On January 5, 2018, a paper published in the journal Science delivered a sobering message: The oxygenation of open oceans and coastal seas has been steadily declining during the past half century. The volume of ocean with no oxygen at all has quadrupled, and the volume where oxygen levels are falling dangerously low has increased even more.
We’re seeing the same thing happen in major lakes.
The main culprits are warming and — especially in coastal seas and lakes — eutrophication caused by enhanced nutrient loads in runoff. The findings reaffirm that we urgently need to address global warming, and that we are in need of an updated Clean Water Act. We only need to look to the Mediterranean Sea and, more recently, the North American Great Lakes region for dramatic illustrations of what lies in store if we don’t act now.
Around 8,000 years ago, the entire eastern half of the Mediterranean Sea became severely oxygen-starved between 300 and 1,500 meters, and lost all oxygen, or became ‘anoxic,’ below that. It wasn’t warming that caused the oxygen decline then, as is happening in today’s oceans, but the amplification of the African monsoon, which drove intense flooding of the Nile River, full of nutrients from decomposing organic matter. The freshwater itself inhibited deep-water formation, while its nutrient-load led to wild-growth of algae, cyanobacteria, and animals grazing on them. Upon their death, decomposition sapped oxygen from the water, rapidly turning it oxygen-starved, anoxic, and in extreme cases rendered it ‘euxinic’ (containing hydrogen sulfide, infamous for its rotten-eggs smell).
The conditions wiped out virtually the entire ecosystem from a few hundred meters below the surface of the water to the seafloor. A devastating 4,000-year period of anoxic ‘dead zone’ conditions ensued, which all started within a century of the flooding.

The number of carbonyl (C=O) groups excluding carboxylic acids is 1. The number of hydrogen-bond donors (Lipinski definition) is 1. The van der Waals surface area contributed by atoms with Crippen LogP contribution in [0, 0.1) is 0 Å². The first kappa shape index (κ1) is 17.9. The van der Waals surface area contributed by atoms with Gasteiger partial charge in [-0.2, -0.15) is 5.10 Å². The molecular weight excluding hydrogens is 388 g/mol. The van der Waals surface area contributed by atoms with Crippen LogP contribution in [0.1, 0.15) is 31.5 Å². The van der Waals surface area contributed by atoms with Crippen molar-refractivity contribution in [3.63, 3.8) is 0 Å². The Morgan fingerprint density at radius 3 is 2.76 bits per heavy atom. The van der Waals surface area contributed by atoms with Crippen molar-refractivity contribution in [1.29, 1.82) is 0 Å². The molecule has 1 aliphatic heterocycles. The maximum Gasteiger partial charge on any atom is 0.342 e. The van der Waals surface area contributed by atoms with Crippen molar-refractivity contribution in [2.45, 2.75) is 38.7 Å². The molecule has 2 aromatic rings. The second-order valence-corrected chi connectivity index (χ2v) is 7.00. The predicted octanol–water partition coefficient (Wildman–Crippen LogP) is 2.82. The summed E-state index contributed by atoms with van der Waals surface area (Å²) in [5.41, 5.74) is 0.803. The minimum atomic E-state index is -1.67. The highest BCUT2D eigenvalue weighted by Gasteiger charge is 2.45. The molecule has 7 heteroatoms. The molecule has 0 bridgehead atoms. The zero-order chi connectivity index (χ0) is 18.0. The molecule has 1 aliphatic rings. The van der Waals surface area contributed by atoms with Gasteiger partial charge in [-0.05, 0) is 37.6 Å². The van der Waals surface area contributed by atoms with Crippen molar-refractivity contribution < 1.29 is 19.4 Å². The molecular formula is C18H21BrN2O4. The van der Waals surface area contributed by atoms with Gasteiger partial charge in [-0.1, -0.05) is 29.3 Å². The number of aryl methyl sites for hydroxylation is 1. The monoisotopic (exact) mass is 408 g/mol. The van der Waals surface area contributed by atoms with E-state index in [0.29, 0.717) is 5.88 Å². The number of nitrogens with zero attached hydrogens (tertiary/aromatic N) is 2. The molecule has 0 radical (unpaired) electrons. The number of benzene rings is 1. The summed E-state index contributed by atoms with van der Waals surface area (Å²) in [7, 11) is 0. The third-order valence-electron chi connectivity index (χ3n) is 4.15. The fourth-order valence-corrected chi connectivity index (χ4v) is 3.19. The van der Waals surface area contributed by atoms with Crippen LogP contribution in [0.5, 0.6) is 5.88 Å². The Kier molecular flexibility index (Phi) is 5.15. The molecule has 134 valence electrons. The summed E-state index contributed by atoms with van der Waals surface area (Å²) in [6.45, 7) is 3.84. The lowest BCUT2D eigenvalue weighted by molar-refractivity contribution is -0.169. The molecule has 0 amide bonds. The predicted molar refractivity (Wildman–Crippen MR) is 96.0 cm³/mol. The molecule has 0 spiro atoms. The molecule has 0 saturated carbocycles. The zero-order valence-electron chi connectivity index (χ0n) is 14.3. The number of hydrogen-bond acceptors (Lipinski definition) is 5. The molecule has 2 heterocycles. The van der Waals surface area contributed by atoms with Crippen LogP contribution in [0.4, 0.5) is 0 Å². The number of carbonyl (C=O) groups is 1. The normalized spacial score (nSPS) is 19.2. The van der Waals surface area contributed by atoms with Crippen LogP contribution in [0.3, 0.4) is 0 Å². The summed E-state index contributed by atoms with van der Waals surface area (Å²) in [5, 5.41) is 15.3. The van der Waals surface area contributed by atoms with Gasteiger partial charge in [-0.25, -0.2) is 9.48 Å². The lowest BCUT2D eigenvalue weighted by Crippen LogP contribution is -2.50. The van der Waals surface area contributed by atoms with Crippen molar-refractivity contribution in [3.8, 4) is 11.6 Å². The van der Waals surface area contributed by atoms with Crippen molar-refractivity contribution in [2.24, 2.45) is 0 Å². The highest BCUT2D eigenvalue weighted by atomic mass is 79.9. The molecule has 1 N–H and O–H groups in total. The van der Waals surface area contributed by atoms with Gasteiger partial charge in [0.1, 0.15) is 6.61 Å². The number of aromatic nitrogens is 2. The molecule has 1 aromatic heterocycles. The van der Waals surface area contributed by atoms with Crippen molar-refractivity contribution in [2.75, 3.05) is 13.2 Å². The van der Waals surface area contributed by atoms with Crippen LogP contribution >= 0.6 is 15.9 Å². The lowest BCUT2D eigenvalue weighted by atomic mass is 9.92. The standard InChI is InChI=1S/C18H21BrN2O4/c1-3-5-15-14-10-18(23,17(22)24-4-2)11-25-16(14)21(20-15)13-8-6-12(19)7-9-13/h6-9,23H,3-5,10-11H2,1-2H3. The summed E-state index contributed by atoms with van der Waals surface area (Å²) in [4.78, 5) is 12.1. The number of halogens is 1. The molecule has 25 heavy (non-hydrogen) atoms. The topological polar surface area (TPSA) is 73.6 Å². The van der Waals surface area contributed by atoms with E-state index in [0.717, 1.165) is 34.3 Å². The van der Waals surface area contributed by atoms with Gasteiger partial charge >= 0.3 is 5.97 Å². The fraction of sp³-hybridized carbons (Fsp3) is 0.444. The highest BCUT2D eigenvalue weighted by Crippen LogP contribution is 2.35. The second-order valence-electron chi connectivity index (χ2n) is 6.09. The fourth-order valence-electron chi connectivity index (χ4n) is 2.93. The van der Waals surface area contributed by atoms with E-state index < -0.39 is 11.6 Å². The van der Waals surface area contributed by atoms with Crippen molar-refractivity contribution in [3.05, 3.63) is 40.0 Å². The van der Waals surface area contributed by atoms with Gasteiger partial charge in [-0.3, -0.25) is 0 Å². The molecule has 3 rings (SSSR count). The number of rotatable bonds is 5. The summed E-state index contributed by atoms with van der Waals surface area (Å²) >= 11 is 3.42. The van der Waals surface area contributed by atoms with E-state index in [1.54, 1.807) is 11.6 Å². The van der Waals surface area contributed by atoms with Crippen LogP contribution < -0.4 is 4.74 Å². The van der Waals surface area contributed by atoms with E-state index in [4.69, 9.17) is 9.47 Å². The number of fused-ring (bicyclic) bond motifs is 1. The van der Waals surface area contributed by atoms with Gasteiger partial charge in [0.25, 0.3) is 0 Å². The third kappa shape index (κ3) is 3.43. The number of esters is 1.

Anoxic events are not restricted to the oceans. Dead zone conditions are now expanding rapidly throughout shallow coastal seas and lakes, critical regions for fisheries, water provision, and recreation. The problems are arising because of warming, which speeds up the oxygen-consuming microbial processes of decomposition, and because human actions are increasing nutrient input via runoff. The particularly well-studied North American Great Lakes teach us very valuable lessons.
The Great Lakes were born of a massive climate change at the end of the last ice age, some 21,000 years ago. The Earth’s orbit shifted, climate warmed, and the vast ice sheet that covered North America melted. A tremendous volume of melt-water flowed across the landscape, filled basins left by the receding ice, and created vast swampy marshes and wetlands around the lakes.
When settlers migrated along the southern shore of Lake Erie within the watersheds of the Maumee and Sandusky Rivers, they were confronted by a three-million-acre wetland: the Great Black Swamp. Thick mud and standing water surrounded clumps of giant Sycamore and Bur Oak trees. To the settlers, the trees blocked the light, while the standing water bred mosquitoes (which we now know carried malaria) and hid the farmland they needed to survive. So, the Great Black Swamp was drained, and some of the most fertile farmland in the U.S. arose.
But draining the Great Black Swamp profoundly impacted Lake Erie. The swamp was a natural filter that removed nutrients from its slow-moving streams before they could enter the lake. Cities expanded, and raw sewage was dumped into waterways, providing still more nutrients. The agricultural revolution that occurred following WWII added cheap commercial fertilizers to the mix, amplifying the problem. Lake Erie was in serious trouble.
By the 1960s and 1970s, eutrophication fuelled enormous blooms of cyanobacteria in the warm, shallow waters of Lake Erie’s Western Basin. Winds and currents drove them eastward, into the Central Basin and Cleveland’s suburban and urban sprawl. As the blooms died and sank, microbial decomposition released nutrients and consumed oxygen. It also made bottom waters more acidic, which caused a release of more nutrients back into the water from the sediments. This contributed to even larger blooms in subsequent years.